A 110 degree cleanse in the desert with my wife, treated to thunderstorms and high winds on the final day and night.
All photos by my wife.
Two nights and three days with my son in the High Sierra, a simple trip with relatively easy climbing (as Sierra passes go). I enjoyed this trip immensely due to the mellow pace, settling into a comfortable “slow time”. I let my son lead, dictate breaks, set the pace up climbs, choose our campsites, and set the general itinerary. Having surrendered to the fact that it would be a leisurely pace from the beginning, I was free to enjoy the surroundings and my son’s company without any stress.
I’ve seen too many parents try and set the pace, kids struggling and straggling behind. To what end? My greatest concern has always been trying to make trips as fun as possible for my children, that I may kindle a spark of love for the outdoors. I have to teach them that a degree of work is always going to be necessary to access beautiful places in the mountains, however, there is no need for me to push the mileage any faster than what they will enjoy. Challenging enough that they earn a sense of accomplishment, yet comfortable enough to not turn them off to the experience. Trying to push too hard, too fast and stressing over time is likely a sign that the mileage goals were inappropriate from the beginning.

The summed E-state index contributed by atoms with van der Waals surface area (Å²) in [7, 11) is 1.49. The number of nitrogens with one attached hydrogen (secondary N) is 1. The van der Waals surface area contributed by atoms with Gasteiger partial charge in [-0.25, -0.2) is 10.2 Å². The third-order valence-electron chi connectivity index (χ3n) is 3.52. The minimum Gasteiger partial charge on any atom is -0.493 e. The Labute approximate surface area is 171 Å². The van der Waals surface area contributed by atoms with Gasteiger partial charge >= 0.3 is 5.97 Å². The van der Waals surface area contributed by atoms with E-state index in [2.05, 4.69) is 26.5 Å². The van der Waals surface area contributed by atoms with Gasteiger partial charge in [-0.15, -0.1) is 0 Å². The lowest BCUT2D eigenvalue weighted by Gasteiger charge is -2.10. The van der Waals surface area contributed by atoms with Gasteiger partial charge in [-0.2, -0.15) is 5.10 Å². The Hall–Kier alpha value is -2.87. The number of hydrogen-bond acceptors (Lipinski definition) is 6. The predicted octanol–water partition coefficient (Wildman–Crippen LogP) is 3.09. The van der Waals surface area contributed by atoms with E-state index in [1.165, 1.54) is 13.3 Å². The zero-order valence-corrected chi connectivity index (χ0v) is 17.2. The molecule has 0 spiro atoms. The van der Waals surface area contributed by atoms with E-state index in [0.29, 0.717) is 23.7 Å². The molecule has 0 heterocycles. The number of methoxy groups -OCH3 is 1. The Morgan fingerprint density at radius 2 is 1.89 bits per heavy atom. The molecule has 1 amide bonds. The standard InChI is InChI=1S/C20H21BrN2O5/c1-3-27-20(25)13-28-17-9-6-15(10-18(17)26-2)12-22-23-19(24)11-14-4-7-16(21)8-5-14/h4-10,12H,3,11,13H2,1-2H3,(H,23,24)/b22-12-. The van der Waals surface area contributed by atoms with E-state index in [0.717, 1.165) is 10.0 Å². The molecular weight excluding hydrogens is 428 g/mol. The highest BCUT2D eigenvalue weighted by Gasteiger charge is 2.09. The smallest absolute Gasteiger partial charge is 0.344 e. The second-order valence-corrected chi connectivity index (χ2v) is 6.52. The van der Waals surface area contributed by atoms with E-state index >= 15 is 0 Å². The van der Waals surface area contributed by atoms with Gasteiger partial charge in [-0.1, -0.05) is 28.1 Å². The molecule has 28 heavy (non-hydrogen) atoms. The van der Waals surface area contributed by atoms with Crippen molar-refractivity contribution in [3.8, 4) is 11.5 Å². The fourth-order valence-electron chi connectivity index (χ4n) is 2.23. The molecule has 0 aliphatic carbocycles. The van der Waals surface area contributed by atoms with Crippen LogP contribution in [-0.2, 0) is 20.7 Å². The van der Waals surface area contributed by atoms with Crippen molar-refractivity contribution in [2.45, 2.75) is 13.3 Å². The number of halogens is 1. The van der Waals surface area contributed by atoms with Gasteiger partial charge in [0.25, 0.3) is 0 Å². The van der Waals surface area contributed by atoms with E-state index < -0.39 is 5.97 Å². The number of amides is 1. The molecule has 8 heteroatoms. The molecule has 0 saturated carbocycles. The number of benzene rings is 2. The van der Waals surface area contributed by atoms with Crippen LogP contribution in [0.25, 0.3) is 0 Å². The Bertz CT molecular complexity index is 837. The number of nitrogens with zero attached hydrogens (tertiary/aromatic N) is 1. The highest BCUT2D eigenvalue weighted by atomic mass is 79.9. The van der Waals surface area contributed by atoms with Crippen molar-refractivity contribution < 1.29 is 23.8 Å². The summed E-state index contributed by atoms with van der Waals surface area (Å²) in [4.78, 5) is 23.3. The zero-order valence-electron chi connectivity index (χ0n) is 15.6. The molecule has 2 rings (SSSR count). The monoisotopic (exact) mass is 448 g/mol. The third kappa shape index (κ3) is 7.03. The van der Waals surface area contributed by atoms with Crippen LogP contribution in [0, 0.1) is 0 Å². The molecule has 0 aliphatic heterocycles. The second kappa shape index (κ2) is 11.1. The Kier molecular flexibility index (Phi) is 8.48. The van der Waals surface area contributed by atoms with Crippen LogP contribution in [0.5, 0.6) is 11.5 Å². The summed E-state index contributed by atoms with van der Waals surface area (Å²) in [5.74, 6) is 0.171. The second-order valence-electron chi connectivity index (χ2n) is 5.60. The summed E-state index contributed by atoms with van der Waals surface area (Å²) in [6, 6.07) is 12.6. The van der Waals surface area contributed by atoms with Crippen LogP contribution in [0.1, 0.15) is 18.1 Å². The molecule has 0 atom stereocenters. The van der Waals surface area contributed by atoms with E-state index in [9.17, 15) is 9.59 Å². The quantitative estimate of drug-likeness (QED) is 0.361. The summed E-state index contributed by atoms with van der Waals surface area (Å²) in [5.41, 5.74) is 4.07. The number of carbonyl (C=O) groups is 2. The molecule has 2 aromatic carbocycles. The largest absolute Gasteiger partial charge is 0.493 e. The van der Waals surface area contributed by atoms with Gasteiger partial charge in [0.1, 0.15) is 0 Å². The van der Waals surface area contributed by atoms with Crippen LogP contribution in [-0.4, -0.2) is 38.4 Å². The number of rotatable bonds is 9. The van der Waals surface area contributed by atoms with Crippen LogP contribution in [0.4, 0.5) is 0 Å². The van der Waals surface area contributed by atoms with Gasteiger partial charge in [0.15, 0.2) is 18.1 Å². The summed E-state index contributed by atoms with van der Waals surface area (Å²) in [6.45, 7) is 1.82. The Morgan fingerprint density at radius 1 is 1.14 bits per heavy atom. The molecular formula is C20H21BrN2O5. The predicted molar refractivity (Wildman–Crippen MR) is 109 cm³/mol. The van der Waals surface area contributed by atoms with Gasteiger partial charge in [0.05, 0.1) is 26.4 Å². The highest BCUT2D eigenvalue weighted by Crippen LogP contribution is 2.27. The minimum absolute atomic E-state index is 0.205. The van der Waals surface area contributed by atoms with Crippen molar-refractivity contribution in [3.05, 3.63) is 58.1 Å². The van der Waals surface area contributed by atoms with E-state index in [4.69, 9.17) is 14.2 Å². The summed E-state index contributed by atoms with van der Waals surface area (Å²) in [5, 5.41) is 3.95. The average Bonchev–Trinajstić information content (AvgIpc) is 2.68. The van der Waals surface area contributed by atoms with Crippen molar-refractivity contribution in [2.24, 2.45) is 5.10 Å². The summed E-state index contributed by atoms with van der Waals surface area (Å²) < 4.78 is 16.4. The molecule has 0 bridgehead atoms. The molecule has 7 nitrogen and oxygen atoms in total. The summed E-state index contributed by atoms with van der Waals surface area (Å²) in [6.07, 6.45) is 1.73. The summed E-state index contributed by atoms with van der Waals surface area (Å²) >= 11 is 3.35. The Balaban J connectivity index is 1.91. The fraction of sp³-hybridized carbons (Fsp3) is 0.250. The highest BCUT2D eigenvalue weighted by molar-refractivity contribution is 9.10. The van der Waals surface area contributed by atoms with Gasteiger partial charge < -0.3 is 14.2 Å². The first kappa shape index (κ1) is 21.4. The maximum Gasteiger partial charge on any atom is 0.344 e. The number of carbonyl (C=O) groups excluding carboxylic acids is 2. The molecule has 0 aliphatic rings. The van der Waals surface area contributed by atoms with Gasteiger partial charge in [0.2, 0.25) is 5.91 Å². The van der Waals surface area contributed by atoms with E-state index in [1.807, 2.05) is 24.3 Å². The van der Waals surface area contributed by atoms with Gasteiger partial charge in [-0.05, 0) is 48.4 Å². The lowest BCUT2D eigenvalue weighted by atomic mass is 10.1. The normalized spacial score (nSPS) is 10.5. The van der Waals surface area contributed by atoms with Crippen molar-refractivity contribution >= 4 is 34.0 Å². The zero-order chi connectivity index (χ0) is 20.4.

The importance of not forcing things too hard on kids was reinforced heavily for me on this trip, evident in how much fun he was having because he was in charge of things. My son ended up commenting that Kearsarge Pass (11,700 ft.) was much easier than he thought it would be so I think my general itinerary was spot-on. He certainly did better than many of the sweat-soaked adults laboring under enormous loads…
I would like nothing more than to write a flowing page of prose about this trip, perhaps a philosophical essay about man’s relationship to nature, or at least a few paragraphs about the value of friendship and walking in the woods together. But as I sit and recall my week in the Upper Kern with Adan and Tom, words fail to materialize or simply fall flat. I’m sure the vistas and conversations and clouds and the sound of rain on my tent will work their way into other writings in the future; for now I will remain content with the images, smells, and feelings etched in my mind. This was one of the first trips I’ve done in which mileage was thrown out the window entirely, our days dominated solely by what we wanted to see and do in the moment. No real itinerary, no set goals, only ideas and three friends walking in the mountains. The trip involved five nights and six days, entering and exiting over Shepherd Pass, exploring the Upper Kern Basin and cross country routes through Milestone Basin, Thunder Basin, the approach to Lake South America, and much of the upper Tyndall Creek drainage.